The following brief post discusses two recent developments relating to the EITC ban. The first is a report that the recently retired NTA submitted to Congress that contained administrative and legislative recommendations to improve the penalty. The second is informal IRS advice concerning its application to partial EITC disallowances.
Report to Congress Proposes Changes to Ban Procedures
We have written frequently about problems with the authority that the IRS has to ban taxpayers from claiming the EITC (and now CTC and AOTC) following improper claims. Just last fall guest poster Bob Probasco in The EITC Ban—It’s Worse Than You Realizedaptly equated one of his client’s experiences in navigating the ban process to victims of 1970’s Hollywood disaster movies. I spent much of this past spring at IRS TAS as a Professor in Residence working on a report recommending improvements to the EITC that Nina Olson as NTA submitted in her final report to Congress. The report, Making the EITC Work for Taxpayers and Government: Improving Administration and Protecting Taxpayer Rightsbecame Volume 3 of the FY 2020 Objectives Report to Congress.
Part V of the report addresses the problematic ban provision. After detailing the process the IRS uses for imposing the ban we concluded on page 45 that the current system raises serious concerns and jeopardizes taxpayer rights:
The processes described above are complicated for even seasoned tax lawyers much less unrepresented EITC recipients. The IRS path during the ban proposal and imposition period is marked by a series of notices with limited explanation. No rules or notices pertaining to the effect on a taxpayer who files jointly with a banned taxpayer exist, and there may be limited opportunities for audit reconsideration where a significant amount of time has passed since the ban was imposed. Adding to this confusion, there is some uncertainty as to whether, and when, the Tax Court has jurisdiction to consider the ban
To address the risks to taxpayer rights, we provide two key recommendations. First, we recommend that the IRS develop a ban examination process that is separate from the audit process. That process should focus on whether the taxpayer’s conduct justifies the IRS to impose the ban. Second, we suggest that Congress clarify when the Tax Court has jurisdiction over the ban and require that the burden is on the IRS to prove that imposing the ban was appropriate.
While the IRS has imposed the ban relatively infrequently over the past few years, Congress recently expanded the opportunities for IRS to impose the ban by giving the IRS to exercise its authority for improper child tax credit and American Opportunity Tax Credit claims. Unfortunately Congress did so without addressing any of the issues we discuss in the report to Congress. This only exacerbates the problems Bob and others have identified when taxpayers are potentially subject to the ban.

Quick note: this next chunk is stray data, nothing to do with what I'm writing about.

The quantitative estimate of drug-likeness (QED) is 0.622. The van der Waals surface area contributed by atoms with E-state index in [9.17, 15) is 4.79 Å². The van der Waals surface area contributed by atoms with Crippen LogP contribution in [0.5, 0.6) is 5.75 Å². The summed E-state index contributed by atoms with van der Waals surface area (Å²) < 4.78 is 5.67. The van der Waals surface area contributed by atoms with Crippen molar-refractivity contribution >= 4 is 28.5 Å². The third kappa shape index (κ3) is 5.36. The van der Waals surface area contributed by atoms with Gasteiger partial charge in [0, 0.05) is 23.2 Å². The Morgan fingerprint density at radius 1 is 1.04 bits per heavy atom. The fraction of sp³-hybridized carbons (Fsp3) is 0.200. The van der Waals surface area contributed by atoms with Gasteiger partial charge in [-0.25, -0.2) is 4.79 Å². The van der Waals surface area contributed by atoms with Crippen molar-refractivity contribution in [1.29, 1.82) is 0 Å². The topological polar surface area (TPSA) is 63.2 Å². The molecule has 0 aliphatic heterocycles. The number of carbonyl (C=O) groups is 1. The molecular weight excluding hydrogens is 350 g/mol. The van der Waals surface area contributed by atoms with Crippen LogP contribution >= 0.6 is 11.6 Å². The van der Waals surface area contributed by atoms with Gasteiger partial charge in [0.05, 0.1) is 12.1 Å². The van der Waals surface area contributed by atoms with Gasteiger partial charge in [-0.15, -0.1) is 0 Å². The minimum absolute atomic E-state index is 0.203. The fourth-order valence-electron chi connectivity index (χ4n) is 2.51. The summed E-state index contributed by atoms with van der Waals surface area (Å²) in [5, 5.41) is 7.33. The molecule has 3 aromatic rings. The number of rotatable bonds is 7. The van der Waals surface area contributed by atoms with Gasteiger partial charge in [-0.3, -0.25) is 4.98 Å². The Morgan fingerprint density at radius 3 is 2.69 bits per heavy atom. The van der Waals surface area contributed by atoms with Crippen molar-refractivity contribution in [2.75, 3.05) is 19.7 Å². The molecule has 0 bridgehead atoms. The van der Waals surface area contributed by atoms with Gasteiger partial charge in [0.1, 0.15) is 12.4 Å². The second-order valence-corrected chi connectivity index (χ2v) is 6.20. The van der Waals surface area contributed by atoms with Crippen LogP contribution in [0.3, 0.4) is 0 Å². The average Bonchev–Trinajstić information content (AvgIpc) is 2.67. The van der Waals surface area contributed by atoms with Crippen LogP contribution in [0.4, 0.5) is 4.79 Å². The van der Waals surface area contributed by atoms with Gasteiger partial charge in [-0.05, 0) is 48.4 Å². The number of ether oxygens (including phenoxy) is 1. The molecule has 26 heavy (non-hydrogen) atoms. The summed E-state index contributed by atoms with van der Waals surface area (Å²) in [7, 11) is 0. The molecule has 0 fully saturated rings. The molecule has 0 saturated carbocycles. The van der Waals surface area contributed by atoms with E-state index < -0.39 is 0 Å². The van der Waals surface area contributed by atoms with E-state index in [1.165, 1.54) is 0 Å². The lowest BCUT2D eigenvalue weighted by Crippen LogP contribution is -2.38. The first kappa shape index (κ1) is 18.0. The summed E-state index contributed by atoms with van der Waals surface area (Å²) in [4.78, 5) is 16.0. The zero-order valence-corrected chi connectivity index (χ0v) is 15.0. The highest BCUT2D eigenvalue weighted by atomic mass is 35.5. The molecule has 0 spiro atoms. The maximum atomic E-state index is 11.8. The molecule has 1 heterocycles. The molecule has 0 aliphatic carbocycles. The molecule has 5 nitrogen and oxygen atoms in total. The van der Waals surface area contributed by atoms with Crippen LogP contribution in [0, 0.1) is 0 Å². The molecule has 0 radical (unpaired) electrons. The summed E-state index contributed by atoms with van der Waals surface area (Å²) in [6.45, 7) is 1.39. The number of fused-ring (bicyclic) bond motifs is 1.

IRS Email Advice Discusses How Ban Can Apply to Partial Disallowances
A recent IRS informal opinionaddresses the possibility of the IRS imposing the ban when there is only a partial disallowance of the EITC:
[Taxpayer] claims 3 children, 1 child disallowed. TP continues to claim the 1 child for consecutive years when they know that they are not entitle[d] to claim the child. Can the TP be subject to the 2-year ban, even though they are entitled to the EIC for the other 2 kids?
The opinion concludes that the ban can apply in this situation:
Section 32(k)(1) states that no credit shall be allowed under § 32 for any taxable year during the disallowance periods, which are 2 years for reckless and intentional disregard and 10 years for fraud. Section 32(k)(1)(B)(ii), regarding the 2-year ban for reckless or intentional disregard of rules and regulations, does not prohibit imposition of the ban for partial disallowances. Accordingly, if any taxpayer’s claim for the EIC is partially disallowed because of reckless or intentional disregard of rules and regulations, the IRS may asset the 2-year ban under § 32(k)(1)(B)(ii) on the taxpayer claiming any EIC during the 2 years.
Technically, this conclusion makes sense yet I have concerns with the IRS’s ability to make fair and accurate determinations of taxpayers’ intentions. Family lives are complex. It is difficult for taxpayers to reach the IRS during the correspondence examination process. Getting through to IRS by phone requires persistence, patience and time. Many of the taxpayers who the IRS has imposed or asserted a ban used paid preparers, further complicating questions of intent.
As we discuss in the report, the correspondence the IRS uses when it has imposed the ban does not adequately discuss how taxpayers can challenge the IRS ban determination. To be sure, improper claims are a problem with the EITC and other credits. Yet basic fairness suggests that before the IRS imposes the ban there is a straightforward and clear path to challenge the ban.